excerpt from 'Musical letters from abroad' pp. 40 (420 words)

excerpt from 'Musical letters from abroad' pp. 40 (420 words)

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Musical letters from Abroad

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This Concert was particularly attractive to the musical people of Leipzig, from the fact that the singer was Mad. Sontag, by marriage the Countess Rossi. The weather was unfavorable, being rainy, and the streets were muddy. I took my place at the door of the Gewandhaus at half-past four, where the people were then gathering. By five, when the outer door was opened, a multitude had assembled, and immediately rushed into the house, filling the long stairway and entry. Here was another interval of waiting, until half-past five, when the door of the hall was opened, and the room was immediately filled. We had now to wait another hour, or until half-past six; when the performance commenced with a Symphonie, by Joseph Hadyn in C, very light, playful, and pleasing, but lacking the depth of a Beethoven or a Mendelssohn. It is so easy a composition, that it seemed to be quite children’s play for the orchestra, who yet rendered it in the most perfect manner possible. This was followed by an Arie from “Rinaldo” by Handel; a most charming song indeed, and as charmingly sung by Mad. Sontag. Of Mad. Sontag’s singing, I dare not speak now. I will only say that no one can have a more perfect execution; but to say in what her excellence consists, as a singer, or what are the peculiarities of her style, must not now be attempted.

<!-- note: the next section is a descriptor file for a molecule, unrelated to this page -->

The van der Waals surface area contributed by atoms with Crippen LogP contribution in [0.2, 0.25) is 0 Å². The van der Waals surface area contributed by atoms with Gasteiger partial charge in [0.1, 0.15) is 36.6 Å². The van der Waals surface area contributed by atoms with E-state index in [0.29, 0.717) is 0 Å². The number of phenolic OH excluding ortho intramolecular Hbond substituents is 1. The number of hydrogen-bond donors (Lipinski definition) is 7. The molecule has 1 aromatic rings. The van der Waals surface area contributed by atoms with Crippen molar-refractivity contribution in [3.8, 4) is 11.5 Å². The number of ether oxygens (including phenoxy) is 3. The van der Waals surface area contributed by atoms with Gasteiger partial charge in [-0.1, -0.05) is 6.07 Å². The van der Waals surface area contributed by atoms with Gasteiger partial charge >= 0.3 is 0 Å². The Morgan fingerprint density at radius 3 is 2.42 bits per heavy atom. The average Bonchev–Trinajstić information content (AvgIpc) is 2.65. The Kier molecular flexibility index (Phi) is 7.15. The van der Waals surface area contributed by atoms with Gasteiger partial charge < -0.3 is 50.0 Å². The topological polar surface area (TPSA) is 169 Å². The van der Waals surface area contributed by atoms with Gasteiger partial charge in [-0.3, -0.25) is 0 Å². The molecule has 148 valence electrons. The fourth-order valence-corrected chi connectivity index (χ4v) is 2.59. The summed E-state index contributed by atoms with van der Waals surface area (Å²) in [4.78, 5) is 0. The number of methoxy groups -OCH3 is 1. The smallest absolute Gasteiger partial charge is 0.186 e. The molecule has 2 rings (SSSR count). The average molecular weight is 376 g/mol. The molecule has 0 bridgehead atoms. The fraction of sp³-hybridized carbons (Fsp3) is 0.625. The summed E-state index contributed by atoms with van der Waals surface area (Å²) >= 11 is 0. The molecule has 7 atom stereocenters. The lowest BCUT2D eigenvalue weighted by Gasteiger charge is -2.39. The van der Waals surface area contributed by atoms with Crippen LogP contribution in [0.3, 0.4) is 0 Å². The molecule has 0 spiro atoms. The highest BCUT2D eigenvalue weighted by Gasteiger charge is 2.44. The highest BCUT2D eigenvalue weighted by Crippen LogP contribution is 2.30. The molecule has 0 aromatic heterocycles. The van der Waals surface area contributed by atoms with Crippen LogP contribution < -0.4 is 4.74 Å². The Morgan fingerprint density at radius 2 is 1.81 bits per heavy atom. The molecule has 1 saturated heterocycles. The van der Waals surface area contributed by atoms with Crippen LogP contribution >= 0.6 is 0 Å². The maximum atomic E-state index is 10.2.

The third piece was “Romanze for the Violin,” by Beethoven; performed by Herr Concertmeister, Ferdinand David. This is the David whose compositions for the violin are so well known, and whose reputation as a player is so extensive. Mad. Sontag then sang "Bel raggio lusinghier," from Rossini’s Semiramide, a song requiring the greatest powers of vocalization; this was perfectly given by the inimitable artist.

The second part consisted of the Overture and a long scene from Gluck’s famous “Iphigenie in Tauride;" the principal vocal part being that of Iphigenie by Mad. Sontag. Gluck has not been heard with us, but he ranks in the very first class of composers here. The overture is a magnificent concert piece, and it was performed by this fine orchestra with wonderful precision and effect. Beethoven’s Overture to Egmont closed the musical entertainments of the evening, and well repaid one for his Two Thalers, (cost of a ticket,) and for all the previous waiting, wetting, and crowding necessary to secure a place to stand up.

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excerpt from 'Musical letters from abroad' pp. 40 (420 words)


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